LONDON -- The River Thames continued to rise in parts of Western England Monday as the worst flooding since the 1940s forced evacuations and cut power.
Days of rain that is forecast to continue through this week have caused the Thames and Severn rivers to spill over their banks, causing heavy damage throughout the counties of Worcestershire, Warwickshire and Gloucestershire, Sky News reported.
Forecasters said they expected the rivers to crest at midweek. Flood warnings for Oxfordshire, Bedfordshire and the Midlands warned that some rivers could top out at 20 feet over flood stage, the BBC said.
British Prime Minister Gordon Brown flew over the area by helicopter to assess the situation as insurers said early estimates of damage could surpass $2 billion.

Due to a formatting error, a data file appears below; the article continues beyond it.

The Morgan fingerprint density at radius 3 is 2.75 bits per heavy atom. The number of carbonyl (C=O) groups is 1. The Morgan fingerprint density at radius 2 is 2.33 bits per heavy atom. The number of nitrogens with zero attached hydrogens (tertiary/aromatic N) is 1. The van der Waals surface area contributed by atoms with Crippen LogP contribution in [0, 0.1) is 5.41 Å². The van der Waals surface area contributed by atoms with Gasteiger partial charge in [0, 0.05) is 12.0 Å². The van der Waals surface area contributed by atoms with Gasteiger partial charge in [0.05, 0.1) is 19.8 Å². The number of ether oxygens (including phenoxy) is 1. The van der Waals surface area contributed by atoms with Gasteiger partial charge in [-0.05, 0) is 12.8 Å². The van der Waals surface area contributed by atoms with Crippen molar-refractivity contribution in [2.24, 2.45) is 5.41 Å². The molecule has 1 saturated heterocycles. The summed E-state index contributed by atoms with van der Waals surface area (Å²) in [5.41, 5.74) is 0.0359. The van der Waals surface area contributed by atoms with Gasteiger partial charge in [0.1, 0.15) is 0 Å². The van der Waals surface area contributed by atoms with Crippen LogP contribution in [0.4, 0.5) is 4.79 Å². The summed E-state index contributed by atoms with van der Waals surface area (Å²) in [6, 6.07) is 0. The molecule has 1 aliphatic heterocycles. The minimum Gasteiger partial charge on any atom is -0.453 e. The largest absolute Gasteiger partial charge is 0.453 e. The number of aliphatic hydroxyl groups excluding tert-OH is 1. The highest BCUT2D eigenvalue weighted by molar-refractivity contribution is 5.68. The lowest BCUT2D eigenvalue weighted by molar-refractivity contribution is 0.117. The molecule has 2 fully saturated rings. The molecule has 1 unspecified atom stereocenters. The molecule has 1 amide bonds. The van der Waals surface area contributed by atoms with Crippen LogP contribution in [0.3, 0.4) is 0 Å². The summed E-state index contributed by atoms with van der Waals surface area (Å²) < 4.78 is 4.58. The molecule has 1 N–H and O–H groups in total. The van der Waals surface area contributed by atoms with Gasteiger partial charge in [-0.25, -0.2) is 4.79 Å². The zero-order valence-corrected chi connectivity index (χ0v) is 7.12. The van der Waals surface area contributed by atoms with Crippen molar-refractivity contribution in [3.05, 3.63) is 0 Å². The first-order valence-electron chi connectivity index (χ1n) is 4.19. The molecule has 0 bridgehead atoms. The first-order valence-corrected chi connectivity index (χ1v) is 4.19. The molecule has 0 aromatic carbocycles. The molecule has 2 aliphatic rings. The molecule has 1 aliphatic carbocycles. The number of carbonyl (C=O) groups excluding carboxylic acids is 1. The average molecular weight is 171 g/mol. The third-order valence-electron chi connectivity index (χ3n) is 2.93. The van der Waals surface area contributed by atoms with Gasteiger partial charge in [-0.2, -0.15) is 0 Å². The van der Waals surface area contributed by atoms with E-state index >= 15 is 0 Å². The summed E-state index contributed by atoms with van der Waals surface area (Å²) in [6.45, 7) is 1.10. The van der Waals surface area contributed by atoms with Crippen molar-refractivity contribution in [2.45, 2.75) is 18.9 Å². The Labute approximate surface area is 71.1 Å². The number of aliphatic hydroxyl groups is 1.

In Gloucestershire, the military shipped 600 water tanks into the area while 22 miles of temporary water mains are erected to pump fresh water from outside the county.
Police in Worcestershire said thieves had been stealing from abandoned and storekeepers across the region reported waves of panic buying, the report said.
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